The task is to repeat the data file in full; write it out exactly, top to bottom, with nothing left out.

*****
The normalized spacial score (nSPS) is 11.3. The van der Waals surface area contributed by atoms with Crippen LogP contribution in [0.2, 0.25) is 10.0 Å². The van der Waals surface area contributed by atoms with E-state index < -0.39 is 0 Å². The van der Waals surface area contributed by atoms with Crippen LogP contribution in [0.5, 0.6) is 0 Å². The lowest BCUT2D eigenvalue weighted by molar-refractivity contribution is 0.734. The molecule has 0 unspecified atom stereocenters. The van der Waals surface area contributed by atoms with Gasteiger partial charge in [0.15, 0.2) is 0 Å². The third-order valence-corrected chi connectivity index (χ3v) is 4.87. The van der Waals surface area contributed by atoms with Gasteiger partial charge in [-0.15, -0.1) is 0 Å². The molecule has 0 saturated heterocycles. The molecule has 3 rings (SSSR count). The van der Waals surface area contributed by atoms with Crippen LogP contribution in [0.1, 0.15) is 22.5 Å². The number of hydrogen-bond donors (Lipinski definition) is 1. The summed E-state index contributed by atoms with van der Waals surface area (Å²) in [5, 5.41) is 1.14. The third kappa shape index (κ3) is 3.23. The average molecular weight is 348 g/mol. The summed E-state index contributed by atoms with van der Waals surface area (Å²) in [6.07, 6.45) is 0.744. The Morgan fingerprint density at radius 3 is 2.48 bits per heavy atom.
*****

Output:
The normalized spacial score (nSPS) is 11.3. The van der Waals surface area contributed by atoms with Crippen LogP contribution in [0.2, 0.25) is 10.0 Å². The van der Waals surface area contributed by atoms with E-state index < -0.39 is 0 Å². The van der Waals surface area contributed by atoms with Crippen LogP contribution in [0.5, 0.6) is 0 Å². The lowest BCUT2D eigenvalue weighted by molar-refractivity contribution is 0.734. The molecule has 0 unspecified atom stereocenters. The van der Waals surface area contributed by atoms with Gasteiger partial charge in [0.15, 0.2) is 0 Å². The third-order valence-corrected chi connectivity index (χ3v) is 4.87. The van der Waals surface area contributed by atoms with Gasteiger partial charge in [-0.15, -0.1) is 0 Å². The molecule has 0 saturated heterocycles. The molecule has 3 rings (SSSR count). The van der Waals surface area contributed by atoms with Crippen LogP contribution in [0.1, 0.15) is 22.5 Å². The number of hydrogen-bond donors (Lipinski definition) is 1. The summed E-state index contributed by atoms with van der Waals surface area (Å²) in [5, 5.41) is 1.14. The third kappa shape index (κ3) is 3.23. The average molecular weight is 348 g/mol. The summed E-state index contributed by atoms with van der Waals surface area (Å²) in [6.07, 6.45) is 0.744. The Morgan fingerprint density at radius 3 is 2.48 bits per heavy atom.